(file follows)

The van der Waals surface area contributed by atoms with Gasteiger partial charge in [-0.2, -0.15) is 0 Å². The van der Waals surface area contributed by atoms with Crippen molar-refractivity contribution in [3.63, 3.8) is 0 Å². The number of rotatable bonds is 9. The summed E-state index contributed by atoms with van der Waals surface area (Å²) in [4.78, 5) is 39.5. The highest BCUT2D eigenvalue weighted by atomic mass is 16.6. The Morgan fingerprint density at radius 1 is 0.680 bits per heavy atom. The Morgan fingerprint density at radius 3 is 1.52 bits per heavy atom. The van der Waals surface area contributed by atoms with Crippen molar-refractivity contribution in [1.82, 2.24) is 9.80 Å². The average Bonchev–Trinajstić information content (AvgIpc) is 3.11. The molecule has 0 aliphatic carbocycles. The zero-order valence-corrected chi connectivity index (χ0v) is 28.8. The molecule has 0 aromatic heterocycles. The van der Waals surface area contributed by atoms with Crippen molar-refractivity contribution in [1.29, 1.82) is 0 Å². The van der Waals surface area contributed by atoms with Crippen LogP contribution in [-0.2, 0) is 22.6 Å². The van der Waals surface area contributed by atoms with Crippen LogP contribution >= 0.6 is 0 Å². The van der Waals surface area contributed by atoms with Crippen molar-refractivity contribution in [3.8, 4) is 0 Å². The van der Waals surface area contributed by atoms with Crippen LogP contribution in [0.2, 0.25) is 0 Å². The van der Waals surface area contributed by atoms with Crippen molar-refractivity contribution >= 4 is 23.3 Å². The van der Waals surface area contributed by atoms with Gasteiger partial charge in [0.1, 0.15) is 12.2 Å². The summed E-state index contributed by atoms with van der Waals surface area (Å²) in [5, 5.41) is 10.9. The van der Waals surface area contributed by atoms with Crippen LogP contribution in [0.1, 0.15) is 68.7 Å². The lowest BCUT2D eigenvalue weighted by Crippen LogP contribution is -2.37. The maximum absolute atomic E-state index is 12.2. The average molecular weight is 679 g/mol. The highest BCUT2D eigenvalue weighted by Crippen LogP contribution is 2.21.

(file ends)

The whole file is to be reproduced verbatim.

The van der Waals surface area contributed by atoms with Gasteiger partial charge in [-0.2, -0.15) is 0 Å². The van der Waals surface area contributed by atoms with Crippen molar-refractivity contribution in [3.63, 3.8) is 0 Å². The number of rotatable bonds is 9. The summed E-state index contributed by atoms with van der Waals surface area (Å²) in [4.78, 5) is 39.5. The highest BCUT2D eigenvalue weighted by atomic mass is 16.6. The Morgan fingerprint density at radius 1 is 0.680 bits per heavy atom. The Morgan fingerprint density at radius 3 is 1.52 bits per heavy atom. The van der Waals surface area contributed by atoms with Crippen molar-refractivity contribution in [1.82, 2.24) is 9.80 Å². The average Bonchev–Trinajstić information content (AvgIpc) is 3.11. The molecule has 0 aliphatic carbocycles. The zero-order valence-corrected chi connectivity index (χ0v) is 28.8. The molecule has 0 aromatic heterocycles. The van der Waals surface area contributed by atoms with Crippen molar-refractivity contribution in [1.29, 1.82) is 0 Å². The van der Waals surface area contributed by atoms with Crippen LogP contribution in [-0.2, 0) is 22.6 Å². The van der Waals surface area contributed by atoms with Crippen LogP contribution >= 0.6 is 0 Å². The van der Waals surface area contributed by atoms with Crippen molar-refractivity contribution in [3.8, 4) is 0 Å². The van der Waals surface area contributed by atoms with Crippen LogP contribution in [0.2, 0.25) is 0 Å². The van der Waals surface area contributed by atoms with Crippen molar-refractivity contribution >= 4 is 23.3 Å². The van der Waals surface area contributed by atoms with Gasteiger partial charge in [0.1, 0.15) is 12.2 Å². The summed E-state index contributed by atoms with van der Waals surface area (Å²) in [5, 5.41) is 10.9. The van der Waals surface area contributed by atoms with Crippen LogP contribution in [0.1, 0.15) is 68.7 Å². The lowest BCUT2D eigenvalue weighted by Crippen LogP contribution is -2.37. The maximum absolute atomic E-state index is 12.2. The average molecular weight is 679 g/mol. The highest BCUT2D eigenvalue weighted by Crippen LogP contribution is 2.21.